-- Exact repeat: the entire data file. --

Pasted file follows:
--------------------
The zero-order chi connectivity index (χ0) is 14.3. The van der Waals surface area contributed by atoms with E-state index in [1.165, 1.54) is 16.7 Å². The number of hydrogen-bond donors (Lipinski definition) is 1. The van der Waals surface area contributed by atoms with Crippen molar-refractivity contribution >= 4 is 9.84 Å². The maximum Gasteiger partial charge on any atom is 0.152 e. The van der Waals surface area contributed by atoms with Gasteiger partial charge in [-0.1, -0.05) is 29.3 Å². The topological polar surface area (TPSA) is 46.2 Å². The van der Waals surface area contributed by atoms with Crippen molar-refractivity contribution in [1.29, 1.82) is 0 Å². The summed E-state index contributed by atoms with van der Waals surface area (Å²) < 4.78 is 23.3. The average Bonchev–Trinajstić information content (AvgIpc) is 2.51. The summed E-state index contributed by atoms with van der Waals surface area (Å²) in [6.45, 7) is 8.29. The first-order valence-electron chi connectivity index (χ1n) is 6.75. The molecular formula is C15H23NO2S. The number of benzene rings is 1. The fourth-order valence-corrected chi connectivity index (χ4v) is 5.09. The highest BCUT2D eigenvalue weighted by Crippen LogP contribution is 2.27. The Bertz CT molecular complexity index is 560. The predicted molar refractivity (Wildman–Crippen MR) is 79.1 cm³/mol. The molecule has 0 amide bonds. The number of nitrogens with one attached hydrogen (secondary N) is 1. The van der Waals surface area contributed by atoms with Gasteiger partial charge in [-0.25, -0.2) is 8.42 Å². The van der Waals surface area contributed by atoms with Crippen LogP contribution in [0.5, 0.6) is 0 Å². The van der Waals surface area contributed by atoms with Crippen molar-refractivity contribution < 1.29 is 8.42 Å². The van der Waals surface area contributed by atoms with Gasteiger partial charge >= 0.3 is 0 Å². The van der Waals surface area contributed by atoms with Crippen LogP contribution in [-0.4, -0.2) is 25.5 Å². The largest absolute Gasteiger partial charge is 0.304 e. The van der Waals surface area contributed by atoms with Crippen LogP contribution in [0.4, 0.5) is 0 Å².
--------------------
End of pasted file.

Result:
The zero-order chi connectivity index (χ0) is 14.3. The van der Waals surface area contributed by atoms with E-state index in [1.165, 1.54) is 16.7 Å². The number of hydrogen-bond donors (Lipinski definition) is 1. The van der Waals surface area contributed by atoms with Crippen molar-refractivity contribution >= 4 is 9.84 Å². The maximum Gasteiger partial charge on any atom is 0.152 e. The van der Waals surface area contributed by atoms with Gasteiger partial charge in [-0.1, -0.05) is 29.3 Å². The topological polar surface area (TPSA) is 46.2 Å². The van der Waals surface area contributed by atoms with Crippen molar-refractivity contribution in [1.29, 1.82) is 0 Å². The summed E-state index contributed by atoms with van der Waals surface area (Å²) < 4.78 is 23.3. The average Bonchev–Trinajstić information content (AvgIpc) is 2.51. The summed E-state index contributed by atoms with van der Waals surface area (Å²) in [6.45, 7) is 8.29. The first-order valence-electron chi connectivity index (χ1n) is 6.75. The molecular formula is C15H23NO2S. The number of benzene rings is 1. The fourth-order valence-corrected chi connectivity index (χ4v) is 5.09. The highest BCUT2D eigenvalue weighted by Crippen LogP contribution is 2.27. The Bertz CT molecular complexity index is 560. The predicted molar refractivity (Wildman–Crippen MR) is 79.1 cm³/mol. The molecule has 0 amide bonds. The number of nitrogens with one attached hydrogen (secondary N) is 1. The van der Waals surface area contributed by atoms with Gasteiger partial charge in [-0.25, -0.2) is 8.42 Å². The van der Waals surface area contributed by atoms with Crippen LogP contribution in [0.5, 0.6) is 0 Å². The van der Waals surface area contributed by atoms with Crippen molar-refractivity contribution < 1.29 is 8.42 Å². The van der Waals surface area contributed by atoms with Gasteiger partial charge >= 0.3 is 0 Å². The van der Waals surface area contributed by atoms with Crippen LogP contribution in [-0.4, -0.2) is 25.5 Å². The largest absolute Gasteiger partial charge is 0.304 e. The van der Waals surface area contributed by atoms with Crippen LogP contribution in [0.4, 0.5) is 0 Å².